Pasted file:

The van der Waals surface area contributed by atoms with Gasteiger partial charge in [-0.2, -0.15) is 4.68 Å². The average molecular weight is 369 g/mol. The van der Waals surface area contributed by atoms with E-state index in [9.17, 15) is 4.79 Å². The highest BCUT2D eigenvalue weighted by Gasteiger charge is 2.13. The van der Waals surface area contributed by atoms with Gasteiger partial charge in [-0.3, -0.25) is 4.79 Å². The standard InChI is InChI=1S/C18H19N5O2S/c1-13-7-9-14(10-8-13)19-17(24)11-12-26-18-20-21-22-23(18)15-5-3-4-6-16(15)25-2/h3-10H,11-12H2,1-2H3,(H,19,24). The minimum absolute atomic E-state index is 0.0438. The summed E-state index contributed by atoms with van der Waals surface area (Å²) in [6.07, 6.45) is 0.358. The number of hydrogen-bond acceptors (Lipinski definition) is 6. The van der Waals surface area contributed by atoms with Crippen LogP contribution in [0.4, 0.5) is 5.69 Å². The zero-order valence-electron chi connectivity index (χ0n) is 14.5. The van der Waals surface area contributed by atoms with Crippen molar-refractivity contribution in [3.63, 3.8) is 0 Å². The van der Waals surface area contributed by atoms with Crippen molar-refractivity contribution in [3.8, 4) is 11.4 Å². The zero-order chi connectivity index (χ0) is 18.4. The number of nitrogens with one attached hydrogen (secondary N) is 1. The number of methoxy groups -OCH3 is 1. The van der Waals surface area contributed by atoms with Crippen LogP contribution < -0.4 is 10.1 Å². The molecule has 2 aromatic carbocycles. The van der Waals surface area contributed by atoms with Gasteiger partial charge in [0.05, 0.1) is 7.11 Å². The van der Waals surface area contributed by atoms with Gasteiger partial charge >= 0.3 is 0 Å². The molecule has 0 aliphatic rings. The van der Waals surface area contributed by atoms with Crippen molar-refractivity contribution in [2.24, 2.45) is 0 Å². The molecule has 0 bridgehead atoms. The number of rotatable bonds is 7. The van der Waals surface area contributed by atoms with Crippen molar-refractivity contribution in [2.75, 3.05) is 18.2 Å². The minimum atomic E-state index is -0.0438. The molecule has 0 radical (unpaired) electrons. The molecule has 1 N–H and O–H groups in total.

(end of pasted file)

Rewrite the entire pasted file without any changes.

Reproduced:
The van der Waals surface area contributed by atoms with Gasteiger partial charge in [-0.2, -0.15) is 4.68 Å². The average molecular weight is 369 g/mol. The van der Waals surface area contributed by atoms with E-state index in [9.17, 15) is 4.79 Å². The highest BCUT2D eigenvalue weighted by Gasteiger charge is 2.13. The van der Waals surface area contributed by atoms with Gasteiger partial charge in [-0.3, -0.25) is 4.79 Å². The standard InChI is InChI=1S/C18H19N5O2S/c1-13-7-9-14(10-8-13)19-17(24)11-12-26-18-20-21-22-23(18)15-5-3-4-6-16(15)25-2/h3-10H,11-12H2,1-2H3,(H,19,24). The minimum absolute atomic E-state index is 0.0438. The summed E-state index contributed by atoms with van der Waals surface area (Å²) in [6.07, 6.45) is 0.358. The number of hydrogen-bond acceptors (Lipinski definition) is 6. The van der Waals surface area contributed by atoms with Crippen LogP contribution in [0.4, 0.5) is 5.69 Å². The zero-order valence-electron chi connectivity index (χ0n) is 14.5. The van der Waals surface area contributed by atoms with Crippen molar-refractivity contribution in [3.63, 3.8) is 0 Å². The van der Waals surface area contributed by atoms with Crippen molar-refractivity contribution in [3.8, 4) is 11.4 Å². The zero-order chi connectivity index (χ0) is 18.4. The number of nitrogens with one attached hydrogen (secondary N) is 1. The number of methoxy groups -OCH3 is 1. The van der Waals surface area contributed by atoms with Crippen LogP contribution < -0.4 is 10.1 Å². The molecule has 2 aromatic carbocycles. The van der Waals surface area contributed by atoms with Gasteiger partial charge in [0.05, 0.1) is 7.11 Å². The van der Waals surface area contributed by atoms with Gasteiger partial charge >= 0.3 is 0 Å². The molecule has 0 aliphatic rings. The van der Waals surface area contributed by atoms with Crippen molar-refractivity contribution in [2.24, 2.45) is 0 Å². The molecule has 0 bridgehead atoms. The number of rotatable bonds is 7. The van der Waals surface area contributed by atoms with Crippen molar-refractivity contribution in [2.75, 3.05) is 18.2 Å². The minimum atomic E-state index is -0.0438. The molecule has 0 radical (unpaired) electrons. The molecule has 1 N–H and O–H groups in total.